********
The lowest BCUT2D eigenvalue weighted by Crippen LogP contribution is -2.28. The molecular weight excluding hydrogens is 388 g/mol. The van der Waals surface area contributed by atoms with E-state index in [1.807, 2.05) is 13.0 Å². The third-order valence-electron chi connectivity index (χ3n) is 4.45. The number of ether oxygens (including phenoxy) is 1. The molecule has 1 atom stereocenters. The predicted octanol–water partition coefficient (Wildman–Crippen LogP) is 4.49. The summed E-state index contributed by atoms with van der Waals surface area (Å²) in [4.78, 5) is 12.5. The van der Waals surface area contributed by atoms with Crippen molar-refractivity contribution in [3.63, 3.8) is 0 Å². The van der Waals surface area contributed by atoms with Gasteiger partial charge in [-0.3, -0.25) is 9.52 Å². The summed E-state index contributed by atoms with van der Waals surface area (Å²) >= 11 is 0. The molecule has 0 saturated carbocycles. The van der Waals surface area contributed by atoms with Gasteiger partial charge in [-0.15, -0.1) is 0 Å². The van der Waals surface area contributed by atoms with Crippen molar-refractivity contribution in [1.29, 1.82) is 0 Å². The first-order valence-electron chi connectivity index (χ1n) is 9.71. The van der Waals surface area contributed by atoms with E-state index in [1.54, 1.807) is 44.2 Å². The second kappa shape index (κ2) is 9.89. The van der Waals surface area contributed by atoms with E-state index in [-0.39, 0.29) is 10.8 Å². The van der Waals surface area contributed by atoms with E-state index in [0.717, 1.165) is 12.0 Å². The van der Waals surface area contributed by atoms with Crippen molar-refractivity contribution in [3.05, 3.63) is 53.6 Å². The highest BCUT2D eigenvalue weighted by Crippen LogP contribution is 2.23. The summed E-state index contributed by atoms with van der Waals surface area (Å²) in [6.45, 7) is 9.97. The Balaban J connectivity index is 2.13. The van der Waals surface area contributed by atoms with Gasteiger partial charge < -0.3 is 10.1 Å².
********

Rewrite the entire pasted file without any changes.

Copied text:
The lowest BCUT2D eigenvalue weighted by Crippen LogP contribution is -2.28. The molecular weight excluding hydrogens is 388 g/mol. The van der Waals surface area contributed by atoms with E-state index in [1.807, 2.05) is 13.0 Å². The third-order valence-electron chi connectivity index (χ3n) is 4.45. The number of ether oxygens (including phenoxy) is 1. The molecule has 1 atom stereocenters. The predicted octanol–water partition coefficient (Wildman–Crippen LogP) is 4.49. The summed E-state index contributed by atoms with van der Waals surface area (Å²) in [4.78, 5) is 12.5. The van der Waals surface area contributed by atoms with Crippen molar-refractivity contribution in [3.63, 3.8) is 0 Å². The van der Waals surface area contributed by atoms with Gasteiger partial charge in [-0.3, -0.25) is 9.52 Å². The summed E-state index contributed by atoms with van der Waals surface area (Å²) >= 11 is 0. The molecule has 0 saturated carbocycles. The van der Waals surface area contributed by atoms with Gasteiger partial charge in [-0.15, -0.1) is 0 Å². The van der Waals surface area contributed by atoms with Crippen molar-refractivity contribution in [1.29, 1.82) is 0 Å². The first-order valence-electron chi connectivity index (χ1n) is 9.71. The van der Waals surface area contributed by atoms with E-state index in [1.54, 1.807) is 44.2 Å². The second kappa shape index (κ2) is 9.89. The van der Waals surface area contributed by atoms with E-state index in [-0.39, 0.29) is 10.8 Å². The van der Waals surface area contributed by atoms with E-state index in [0.717, 1.165) is 12.0 Å². The van der Waals surface area contributed by atoms with Crippen molar-refractivity contribution in [3.05, 3.63) is 53.6 Å². The highest BCUT2D eigenvalue weighted by Crippen LogP contribution is 2.23. The summed E-state index contributed by atoms with van der Waals surface area (Å²) in [6.45, 7) is 9.97. The Balaban J connectivity index is 2.13. The van der Waals surface area contributed by atoms with Gasteiger partial charge < -0.3 is 10.1 Å².